tacal Tue 25-Jun-13 15:43:26

I just read your second post and see you dont think it is cows milk. It sounds you are doing everything you can. If I were you I would go private. I went to a practitioner who deals with natural medicine and that is what helped me. I think my ds was allergic to Surcare and have seen other people say on here that there dc's have been allergic to it. Good luck.

NeverQuiteSure Tue 25-Jun-13 15:46:43

My DS's isn't nearly as bad as your poor DS, but 3 things that may help...

Firstly, have you ever been taught how to apply the emollients properly? There are some tricks to make it more effective (e.g. Applying whilst skin is still damp from bath or in a humid room and sort of smooth then pat it on). Try eczema websites for more coherent descriptions!!

Secondly, as others have said, investigate allergies. My DS has developed hay fever this year and his has seriously flared with it. Interestingly, when I look back at photos of last hay fever season I can see that his skin was already reacting to the pollen a whole year before the hay fever symptoms appeared.

Finally, I have heard that room humidifiers can be very useful (I think people put them in their bedrooms at night?) We haven't used them, but worth a look perhaps.

Good luck. It's miserable to watch them suffer. DS had a rather nasty case of chickenpox last year but barely scratched or complained. I guess he was used to feeling itchy and horrid sad

mummy2oneboy Tue 25-Jun-13 15:47:51

Think I will try yet another wash powder as there is no harm in trying. I don't know if he should see a dietician anyway as we have eliminated dairy. Its just so frustrating as the expectation seems to be on the parent to find things out and ask for it, rather than the doctor suggesting things to help. The battle continues!

Smudging Tue 25-Jun-13 15:54:44

Message withdrawn at poster's request.

tacal Tue 25-Jun-13 16:05:46

Boots sensitive skin washing powder says suitable for eczema sufferers on the box. Maybe worth a try. I also agree with smudg about less baths. My ds has showers most of the time and plenty of coconut oil in his bath when he has one. Sometimes coconut oil seems to help as an emolient on skin but if it is really bad and bleeding/cracker a big thick layer of epaderm. On his wrists I put the epaderm on under wrist bands and that is the only thing that helped but I know advice from doctors is not to cover it.

MiaowTheCat Tue 25-Jun-13 16:30:38

Only real things that made a difference with my brother's (his consultant described it as the worst case of childhood eczema he'd ever seen in his entire career)...

Soap powder - finding one that worked and sticking to it religiously (then sobbing if the formulation was changed)
Sunlamp treatment - was working but he found it very claustrophobic and it upset him so they stopped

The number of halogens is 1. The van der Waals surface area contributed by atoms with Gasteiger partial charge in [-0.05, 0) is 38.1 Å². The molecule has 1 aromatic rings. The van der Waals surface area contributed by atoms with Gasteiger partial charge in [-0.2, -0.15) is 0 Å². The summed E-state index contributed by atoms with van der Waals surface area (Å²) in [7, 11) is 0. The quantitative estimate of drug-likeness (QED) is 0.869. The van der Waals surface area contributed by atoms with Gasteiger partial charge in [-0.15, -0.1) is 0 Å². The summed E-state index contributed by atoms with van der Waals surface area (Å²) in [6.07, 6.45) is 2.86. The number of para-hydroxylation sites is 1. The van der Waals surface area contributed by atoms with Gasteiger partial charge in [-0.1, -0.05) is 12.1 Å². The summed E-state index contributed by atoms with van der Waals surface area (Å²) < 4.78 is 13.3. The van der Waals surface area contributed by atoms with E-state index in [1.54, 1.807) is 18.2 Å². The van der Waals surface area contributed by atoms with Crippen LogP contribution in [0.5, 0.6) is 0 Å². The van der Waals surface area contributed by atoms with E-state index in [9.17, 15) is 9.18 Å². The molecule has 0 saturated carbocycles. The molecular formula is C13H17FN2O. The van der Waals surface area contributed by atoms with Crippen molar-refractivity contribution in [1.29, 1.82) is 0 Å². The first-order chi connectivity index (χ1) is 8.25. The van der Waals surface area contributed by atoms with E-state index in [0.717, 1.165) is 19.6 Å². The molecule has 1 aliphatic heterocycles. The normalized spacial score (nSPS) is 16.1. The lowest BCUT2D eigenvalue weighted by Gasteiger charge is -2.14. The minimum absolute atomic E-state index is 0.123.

Reducing stress - it was a massive trigger in his (it is with my much milder case as well)
In the end he ended up on immunosupressants for a short time to give his body a chance to heal a bit and family nerves a chance to unshred

Diprobase was about the best of the emollients we found (he developed sensitivities to E45 and aqueous) but we did have long periods running up and down the steroid cream strengths and then things getting infected... we had a bathroom shelf that actually bent in the middle under the weight of all the creams and ointments.

He has grown out of the worst of it as an adult btw - the remaining bits are hidden under the endless designer stubble, perpetual hoodie and tattoos.

BewitchedBotheredandBewildered Tue 25-Jun-13 16:52:35

Telling you to live with it is not acceptable, sorry you're getting that reaction.
2 of my 3 DC had mild eczema and we managed to keep it at bay with the steroid cream occasionally, and then maintain with different stuff that always worked for a while and then stopped.
Things that worked were anything with camomile, calendula, honey. A horrible Chinese herbal product like tar! Olive oil.
A friend of mine had to remove all furry pets and all carpets from her house which really helped her son, but rather drastic.
My 2 grew out of it but not till their teens.
Good luck.

HelloBear Tue 25-Jun-13 22:19:01

mummy sympathies to you, it sucks big time.

Have you got scratch sleeves? Seriously google them they are the best. Also get some wraps on prescription when my DS ezcema flares up we slaver emoluant on him with these.

Push for allergy testing, we initially cut out dairy, no result so thought it was not dairy. However unfortunately it us dairy with a whole host of other food stuffs, cut these out and thou its not gone 100% he no longer itches constantly and I would say 60% has gone.

Gps are shit with ezcema (in my experience) push for someone who knows more.

Good luck

Oh and sorry not given you any 'magic' creams. Don't think they excist sad

ClaireOB Wed 26-Jun-13 10:02:33